The latest pandemic surge has brought with it another wave of instability for our students’ education. But as we’ve seen throughout previous phases of the COVID-19 pandemic, charter public schools across our state are committing to putting kids first and doing #WhateverItTakes to ensure they remain in class safely.
That commitment has only been reaffirmed in the days following the holiday season. Despite continuing challenges around masking, testing, and vaccination, charter schools are empowered by their ability to lean into their unique flexibility and embrace solutions with students’ wellbeing at the center of them.
Take Larchmont Charter School for example. The school’s staff came in during their holiday break to provide drive-through COVID testing to more than 1,100 students and fellow staff so school could open on time earlier this month. Meanwhile, staff at Vista Charter Middle School in Los Angeles distributed at-home testing kits days before students were due back on campus.
Photo credit: Larchmont Charter School
San Diego-based Empower Language Academy made a similar effort following the holiday season and has staged up their campus to expand access to vaccines for eligible students and parents. A little further north in San Bernardino, PAL Charter Academy Executive Director Dwaine Radden set an example for students and families by getting tested days in advance of the school’s return to the classroom. Over at PAL Charter, they’ve had a robust system in place, testing students, staff, and families twice a week since returning to in-person learning.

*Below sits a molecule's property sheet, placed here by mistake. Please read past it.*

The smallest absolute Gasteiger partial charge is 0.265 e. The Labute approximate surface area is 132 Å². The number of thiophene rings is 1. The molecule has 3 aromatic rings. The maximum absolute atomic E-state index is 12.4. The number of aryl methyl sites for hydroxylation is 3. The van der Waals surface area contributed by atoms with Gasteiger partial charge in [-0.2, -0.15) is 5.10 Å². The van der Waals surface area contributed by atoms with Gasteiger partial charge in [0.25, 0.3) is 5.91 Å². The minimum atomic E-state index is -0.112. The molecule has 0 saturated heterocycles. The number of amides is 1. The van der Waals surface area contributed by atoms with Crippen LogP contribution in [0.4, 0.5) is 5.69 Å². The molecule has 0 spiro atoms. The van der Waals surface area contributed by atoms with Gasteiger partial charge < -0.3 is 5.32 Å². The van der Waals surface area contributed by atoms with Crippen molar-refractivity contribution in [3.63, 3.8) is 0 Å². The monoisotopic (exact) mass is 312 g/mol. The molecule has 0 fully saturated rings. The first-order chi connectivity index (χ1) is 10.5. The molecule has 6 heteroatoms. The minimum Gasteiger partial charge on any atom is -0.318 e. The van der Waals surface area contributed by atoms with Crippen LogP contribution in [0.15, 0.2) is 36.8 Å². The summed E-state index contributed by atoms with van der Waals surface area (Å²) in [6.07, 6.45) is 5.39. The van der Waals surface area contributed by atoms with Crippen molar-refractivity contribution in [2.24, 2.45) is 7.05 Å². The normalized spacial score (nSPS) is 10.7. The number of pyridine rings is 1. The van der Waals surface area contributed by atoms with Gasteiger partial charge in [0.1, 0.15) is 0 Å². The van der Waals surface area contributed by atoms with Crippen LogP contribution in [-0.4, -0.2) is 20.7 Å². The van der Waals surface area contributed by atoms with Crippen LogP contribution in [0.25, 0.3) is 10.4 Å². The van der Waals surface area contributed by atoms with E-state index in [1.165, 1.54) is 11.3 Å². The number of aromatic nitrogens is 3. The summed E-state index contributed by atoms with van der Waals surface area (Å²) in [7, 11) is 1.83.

And up in Sacramento, students at St. Hope Public School’s P.S. 7 Elementary School are already experiencing early academic success following their return to in-person learning earlier this month: First grade scholars earned 85% or higher on their goal setting writing lessons.
When it comes to academic outcomes, charters are using data to identify opportunities to support students, taking honest assessments of their progress and sharing best practices with other leaders.
We also know from our latest Portrait of the Movement report that the commitment to support students’ social-emotional wellbeing is widespread throughout the charter school community: 93% of charters have used some of their COVID relief funds to make significant new investments in social-emotional and mental health supports. In Los Angeles specifically, these funds are being used to provide novel instructional supports that go beyond hiring additional social-workers and social-emotional counselors.
Based on our research and the everyday experiences of students and parents, it is clearly an urgent moment that requires an educational experience that goes beyond just remote learning, supporting students wherever possible in their social-emotional wellbeing. The charter community is demonstrating that a student-centered approach is not only possible but necessary if we want the best possible learning experience for kids in this moment.
We simply cannot allow our student’s wellbeing to suffer. That’s why charter schools are doing #WhateverItTakes to support the academic and non-academic needs of students still facing a pandemic intent on disrupting their education.
Is your school doing #WhateverItTakes to keep students safely in the classroom? Let us know by tagging us on social media at @calcharters.